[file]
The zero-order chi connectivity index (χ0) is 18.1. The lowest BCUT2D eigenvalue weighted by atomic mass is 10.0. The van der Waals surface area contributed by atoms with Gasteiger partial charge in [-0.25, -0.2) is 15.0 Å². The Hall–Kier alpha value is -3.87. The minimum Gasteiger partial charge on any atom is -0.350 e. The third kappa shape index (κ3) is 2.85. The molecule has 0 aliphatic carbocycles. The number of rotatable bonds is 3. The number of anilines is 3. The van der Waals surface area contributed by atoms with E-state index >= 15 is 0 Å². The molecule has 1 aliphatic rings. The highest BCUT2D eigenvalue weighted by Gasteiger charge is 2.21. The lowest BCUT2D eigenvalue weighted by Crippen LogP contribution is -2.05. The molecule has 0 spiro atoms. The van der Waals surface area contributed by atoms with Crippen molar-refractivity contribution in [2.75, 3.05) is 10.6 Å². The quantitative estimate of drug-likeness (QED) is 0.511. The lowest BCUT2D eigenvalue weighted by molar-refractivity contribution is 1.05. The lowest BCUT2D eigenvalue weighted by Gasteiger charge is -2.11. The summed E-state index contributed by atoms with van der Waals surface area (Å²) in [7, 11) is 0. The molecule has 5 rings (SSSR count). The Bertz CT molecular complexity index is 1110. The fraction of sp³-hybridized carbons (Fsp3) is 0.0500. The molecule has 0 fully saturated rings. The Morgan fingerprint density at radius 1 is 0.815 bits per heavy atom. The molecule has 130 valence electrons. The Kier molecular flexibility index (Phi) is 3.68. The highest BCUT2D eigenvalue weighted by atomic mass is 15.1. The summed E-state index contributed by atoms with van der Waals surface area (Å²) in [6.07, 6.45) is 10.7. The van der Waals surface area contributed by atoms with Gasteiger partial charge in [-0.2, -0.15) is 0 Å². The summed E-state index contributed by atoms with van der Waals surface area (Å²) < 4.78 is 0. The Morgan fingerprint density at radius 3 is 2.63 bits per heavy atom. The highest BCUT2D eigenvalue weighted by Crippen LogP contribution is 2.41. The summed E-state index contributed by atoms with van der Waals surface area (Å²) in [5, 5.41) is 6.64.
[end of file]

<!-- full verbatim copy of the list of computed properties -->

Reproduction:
The zero-order chi connectivity index (χ0) is 18.1. The lowest BCUT2D eigenvalue weighted by atomic mass is 10.0. The van der Waals surface area contributed by atoms with Gasteiger partial charge in [-0.25, -0.2) is 15.0 Å². The Hall–Kier alpha value is -3.87. The minimum Gasteiger partial charge on any atom is -0.350 e. The third kappa shape index (κ3) is 2.85. The molecule has 0 aliphatic carbocycles. The number of rotatable bonds is 3. The number of anilines is 3. The van der Waals surface area contributed by atoms with E-state index >= 15 is 0 Å². The molecule has 1 aliphatic rings. The highest BCUT2D eigenvalue weighted by Gasteiger charge is 2.21. The lowest BCUT2D eigenvalue weighted by Crippen LogP contribution is -2.05. The molecule has 0 spiro atoms. The van der Waals surface area contributed by atoms with Crippen molar-refractivity contribution in [2.75, 3.05) is 10.6 Å². The quantitative estimate of drug-likeness (QED) is 0.511. The lowest BCUT2D eigenvalue weighted by molar-refractivity contribution is 1.05. The lowest BCUT2D eigenvalue weighted by Gasteiger charge is -2.11. The summed E-state index contributed by atoms with van der Waals surface area (Å²) in [7, 11) is 0. The molecule has 5 rings (SSSR count). The Bertz CT molecular complexity index is 1110. The fraction of sp³-hybridized carbons (Fsp3) is 0.0500. The molecule has 0 fully saturated rings. The Morgan fingerprint density at radius 1 is 0.815 bits per heavy atom. The molecule has 130 valence electrons. The Kier molecular flexibility index (Phi) is 3.68. The highest BCUT2D eigenvalue weighted by atomic mass is 15.1. The summed E-state index contributed by atoms with van der Waals surface area (Å²) in [6.07, 6.45) is 10.7. The van der Waals surface area contributed by atoms with Gasteiger partial charge in [-0.2, -0.15) is 0 Å². The summed E-state index contributed by atoms with van der Waals surface area (Å²) < 4.78 is 0. The Morgan fingerprint density at radius 3 is 2.63 bits per heavy atom. The highest BCUT2D eigenvalue weighted by Crippen LogP contribution is 2.41. The summed E-state index contributed by atoms with van der Waals surface area (Å²) in [5, 5.41) is 6.64.